was convinced of the necessity for taking some steps to prevent a recurrence of the scandals of last year, when they had Sittings on more than one occasion which lasted all night. These scandals reflected upon the dignity of the House, and ought certainly to be prevented from occurring again. If, however, the clÔture was to be introduced with that object, it should be made more akin to the old Forms of the House. It might have been done in some form of the Previous Question, thus keeping the initiative out of the hands of the Speaker. If, indeed, this Rule was frequently applied, a confusion would un-undoubtedly arise from its similarity to the Motion of the Previous Question. To the initiative being left with the Speaker there were grave objections. He should prefer to support the Amendment of the hon. Member (Mr. O'Donnell) that the initiative should rest with the Government. The Government possessed means of knowing what was the general sense of the House far beyond those which 1865 were in the power of the Speaker. It might be that a large number of Members were in the precincts of the House, and that they might take a different view of a subject under discussion than was held by a few Members in the House itself. Of this fact the Government would be aware, while it was utterly impossible for the Speaker to know it. With regard to the Amendment of his noble Friend (Lord George Hamilton) he felt in some difficulty, and he hoped that his noble Friend would not ask the House to divide upon the additional words which he had proposed. Those words were extremely ambiguous; and as they stood it seemed to him that the initiative might be taken by a Member who, by proposing a hostile Amendment, had taken the subject out of the hands of the Member who originally introduced it. He could not, even now, help expressing a hope that this Resolution might ultimately take a shape that would be less offensive than it was at present to a large number of Members of the House.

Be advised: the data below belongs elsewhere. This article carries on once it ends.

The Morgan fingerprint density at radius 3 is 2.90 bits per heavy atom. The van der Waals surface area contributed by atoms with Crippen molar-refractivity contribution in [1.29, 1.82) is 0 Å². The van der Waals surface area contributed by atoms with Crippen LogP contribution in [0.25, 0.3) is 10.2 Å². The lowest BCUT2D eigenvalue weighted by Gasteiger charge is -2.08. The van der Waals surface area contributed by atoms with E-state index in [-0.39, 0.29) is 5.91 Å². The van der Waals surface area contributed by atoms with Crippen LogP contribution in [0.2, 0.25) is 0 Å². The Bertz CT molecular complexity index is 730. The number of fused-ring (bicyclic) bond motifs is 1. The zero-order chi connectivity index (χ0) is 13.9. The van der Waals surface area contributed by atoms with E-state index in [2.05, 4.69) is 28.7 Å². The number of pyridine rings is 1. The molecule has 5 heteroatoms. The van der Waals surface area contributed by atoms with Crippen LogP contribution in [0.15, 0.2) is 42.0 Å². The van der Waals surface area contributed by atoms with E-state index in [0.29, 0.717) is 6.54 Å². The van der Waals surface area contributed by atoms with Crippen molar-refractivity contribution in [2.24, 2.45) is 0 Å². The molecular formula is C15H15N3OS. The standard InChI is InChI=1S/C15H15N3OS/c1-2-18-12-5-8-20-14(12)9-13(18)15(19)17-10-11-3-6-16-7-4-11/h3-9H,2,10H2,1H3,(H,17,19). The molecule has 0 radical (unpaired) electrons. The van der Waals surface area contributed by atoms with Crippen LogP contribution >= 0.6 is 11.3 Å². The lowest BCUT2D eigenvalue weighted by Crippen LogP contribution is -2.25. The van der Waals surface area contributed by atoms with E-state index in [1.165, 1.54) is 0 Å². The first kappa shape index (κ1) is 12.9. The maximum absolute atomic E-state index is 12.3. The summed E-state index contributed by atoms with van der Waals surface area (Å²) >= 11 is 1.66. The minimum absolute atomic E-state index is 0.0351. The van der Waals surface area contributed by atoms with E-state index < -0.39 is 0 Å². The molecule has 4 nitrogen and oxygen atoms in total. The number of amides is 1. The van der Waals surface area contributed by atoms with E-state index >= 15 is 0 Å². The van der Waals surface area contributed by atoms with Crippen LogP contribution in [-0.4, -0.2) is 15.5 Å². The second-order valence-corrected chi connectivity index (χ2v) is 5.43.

§ MR. HUGH SHIELD
said, he was surprised to find the hon. Member for Dungarvan (Mr. O'Donnell) and the noble Lord opposite (Lord George Hamilton) proposing to engraft upon the Resolution an expression of Ministerial initiative. He objected to that Amendment, because it struck at the safeguards which were proposed in the Rule. ClÔture pure and simple would never be defended; but the safeguards with which it was surrounded precluded the possibility of any dangerous consequences. What was the action which the Resolution called upon the occupant of the Chair to take? When the occupant of the Chair had arrived at the conclusion that the evident sense of the House was in favour of closing the debate, he might put that Motion to the House. How was he to judge of the evident sense of the House? He would avail himself of every means; he would not be excluded from attending to the noisy cries raised on this side of the House or that, though he was not to be limited to them. Access to the Speaker's Chair would not then, any more than now, be denied to hon. Members; indeed, the Speaker would be put in possession of the feelings of the House by all the means now open to him. His own fear was that the Speaker 1866 would hesitate to apply the Rule, even on occasions when it could properly be applied. That defect, however, the noble Lord was determined to cure with a vengeance, by proposing that the initiative should be absolutely in the power of the Minister. They ought not to hear any more about the despotic Minister after that; and although he was himself in favour of the proposal, he did not think public opinion was prepared for such a step, and, therefore, he objected to it per se.
§ MR. STANLEY LEIGHTON